Green Tech Companies Thrive in Richmond

The City of Richmond has long been associated with industry. During World War II, it was home to one of the most important shipbuilding operations on the West Coast. Richmond is still a city of industry, but its character has changed. Now a leader in sustainable policies, energy efficiency, and green workforce training, Richmond has much to offer to new and existing green businesses.

As the following businesses demonstrate, “green” is the new gold along Richmond’s I-580 corridor.

Advanced Home Energy (AHE) helps homeowners reduce their bills and their carbon footprint through heating and cooling, insulation and general construction services. Ori Skloot, former Haas Scholar at the UC Berkeley, is the company's President and CEO. Skloot is excited about Energy Upgrade California, a state energy savings rebate program in which AHE is a participating contractor.

"The program awards up to $4,000 for energy efficiency upgrades, which makes it easier for homeowners to upgrade and make their homes more healthy, efficient and comfortable," Skloot said. Rebates will be awarded to the first 500 homes on a first-come, first-served basis.

Skloot has no plans to move AHE away from Richmond, its home since 2009. "We feel like there's a really good market in the East Bay of homeowners interested in energy efficiency," he explained. "And our Richmond location gives us great access to the entire Bay Area." AHE is currently hiring for its audit and field teams.

Established in 1976, Heliodyne is one of America's oldest manufacturers of solar hot water equipment for residential and commercial hot water use. Ole Pilgaard, President and CEO, said that the company has many projects in the pipeline for 2011. The company recently announced that several new residential Heliodyne products have been tested and approved by the Solar Rating and Certification Corporation (SRCC).

Pilgaard identified several advantages to the company's East Bay location. "The Bay Area is further ahead in terms of thermal solar than other areas in California, and that's one reason why it's attractive for us to be here."  

Further down the I-580 Corridor, Intellergy is also gearing up for a busy year. The company's patented 'bio-refinery' employs technology that converts organic matter into products like hydrogen, biodiesel and ethanol additives. Richard Noling, President and CEO, said that the company is currently working on proposals that will use its technology to process bio solids, crop and dairy waste, and medical waste.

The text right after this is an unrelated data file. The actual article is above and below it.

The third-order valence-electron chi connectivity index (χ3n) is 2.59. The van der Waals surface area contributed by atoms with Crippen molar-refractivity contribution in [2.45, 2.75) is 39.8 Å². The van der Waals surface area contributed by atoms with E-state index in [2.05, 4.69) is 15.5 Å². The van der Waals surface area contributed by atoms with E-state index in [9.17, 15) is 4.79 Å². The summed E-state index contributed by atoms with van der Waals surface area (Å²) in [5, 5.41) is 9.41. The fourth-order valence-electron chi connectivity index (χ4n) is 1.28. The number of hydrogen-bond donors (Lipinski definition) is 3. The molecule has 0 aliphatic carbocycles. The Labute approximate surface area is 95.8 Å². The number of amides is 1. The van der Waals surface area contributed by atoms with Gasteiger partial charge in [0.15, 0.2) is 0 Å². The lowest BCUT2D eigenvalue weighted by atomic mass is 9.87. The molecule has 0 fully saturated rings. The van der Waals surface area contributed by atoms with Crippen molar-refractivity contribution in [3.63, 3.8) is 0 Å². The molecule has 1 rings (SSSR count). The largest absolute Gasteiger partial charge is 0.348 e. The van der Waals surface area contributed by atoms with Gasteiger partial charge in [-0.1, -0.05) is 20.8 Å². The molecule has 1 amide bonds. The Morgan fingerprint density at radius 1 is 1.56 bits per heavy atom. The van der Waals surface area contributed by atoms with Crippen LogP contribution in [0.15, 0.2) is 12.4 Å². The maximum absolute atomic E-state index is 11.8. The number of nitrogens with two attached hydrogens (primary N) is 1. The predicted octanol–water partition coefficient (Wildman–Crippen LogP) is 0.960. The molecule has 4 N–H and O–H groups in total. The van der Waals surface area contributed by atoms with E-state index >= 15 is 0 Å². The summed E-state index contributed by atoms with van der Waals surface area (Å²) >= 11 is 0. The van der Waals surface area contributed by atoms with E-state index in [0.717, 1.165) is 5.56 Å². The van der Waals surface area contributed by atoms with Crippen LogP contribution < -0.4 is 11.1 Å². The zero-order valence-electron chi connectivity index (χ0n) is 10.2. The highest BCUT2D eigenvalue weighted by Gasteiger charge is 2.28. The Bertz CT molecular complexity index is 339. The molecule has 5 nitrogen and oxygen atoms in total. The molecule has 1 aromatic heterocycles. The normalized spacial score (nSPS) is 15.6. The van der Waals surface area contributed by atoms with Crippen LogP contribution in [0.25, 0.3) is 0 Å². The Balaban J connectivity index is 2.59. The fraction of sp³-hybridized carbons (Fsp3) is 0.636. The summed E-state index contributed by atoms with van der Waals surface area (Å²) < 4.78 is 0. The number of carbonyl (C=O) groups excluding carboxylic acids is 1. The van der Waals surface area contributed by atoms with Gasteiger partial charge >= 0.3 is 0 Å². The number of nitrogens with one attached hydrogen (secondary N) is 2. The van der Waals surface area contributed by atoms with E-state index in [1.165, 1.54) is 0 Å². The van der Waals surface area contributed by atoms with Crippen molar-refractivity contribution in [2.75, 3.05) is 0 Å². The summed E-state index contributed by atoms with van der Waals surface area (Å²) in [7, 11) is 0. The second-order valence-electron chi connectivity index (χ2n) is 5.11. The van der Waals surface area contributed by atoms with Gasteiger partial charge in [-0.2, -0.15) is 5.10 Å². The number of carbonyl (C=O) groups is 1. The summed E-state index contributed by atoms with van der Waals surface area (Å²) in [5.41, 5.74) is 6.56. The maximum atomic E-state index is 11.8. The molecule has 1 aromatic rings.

"We believe Intellergy has the most efficient conversion of waste to energy available,” Noling said. "It is also the most ecologically safe and friendly technology for disposing of organic waste with no combustion or harmful emissions." 

Noling and his team believe that Richmond is the ideal location for the company. "Richmond ... is in the center of a group of 'green' companies working together with an eco-friendly atmosphere and encouragement from the city government as well as access to resources from the University of California, Berkeley and the many graduates that are working in the green technology field."

PAX Water
PAX Water is based on the concept of biomimicry - the emulation of nature in the design of human products and systems. The company uses energy-efficient water mixing and circulation technology to help municipal water agencies save water, save energy, and reduce the chemicals in drinking water. 

CEO Peter Fiske, PhD, is confident that the East Bay is the right place for his company. "We are experiencing tremendous growth with our flagship product, the PAX Water Mixer, while simultaneously developing new technological applications for the drinking water market," Fiske said.  "This is our preferred location because of its access to talent.  We also enjoy being clustered near other green and innovative companies, and we are enjoying the recreational and public transportation benefits of Richmond." 

SunPower designs, manufactures and delivers high-performance solar electric systems worldwide for residential, commercial, and utility-scale power plant customers. Sunpower chose to locate its East Bay facility at the historic Ford Assembly Plant in Richmond because it gave them the opportunity to work in an architecturally significant, unique waterfront space that could accommodate the company's growth and support its corporate culture.  

Corporate Communications Director Ingrid Ekstrom feels that the landmark building's place in a redevelopment district "helps serve [the company's] commitment to environmental responsibility and creative re-use."  

In a recent interview with the Green Corridor, Ekstrom said, "we’re proud to be creating new jobs in the Bay Area, and manufacturing solar panels here in California will allow SunPower to more quickly and cost-effectively supply SunPower panels to solar installations at homes, commercial and public facilities, and power plants throughout the Western U.S."

Alion is a three year-old solar module company focused on research, development and manufacturing of thinfilm photovoltaic solar panels. Its mission is to forge a sustainable future by reducing the cost of solar energy and to produce the lowest cost solar panels on the market with unique printing technology.   Anders Swahn, President and CEO, reports that Alion is "continuing to expand at a rapid pace."  

Swahn chose to locate the company in Richmond "because it is a very good location from an access point of view and has a good inventory of valuable real estate." He added that the City of Richmond "is very cooperative and wants manufacturing clean tech businesses [to locate there]."

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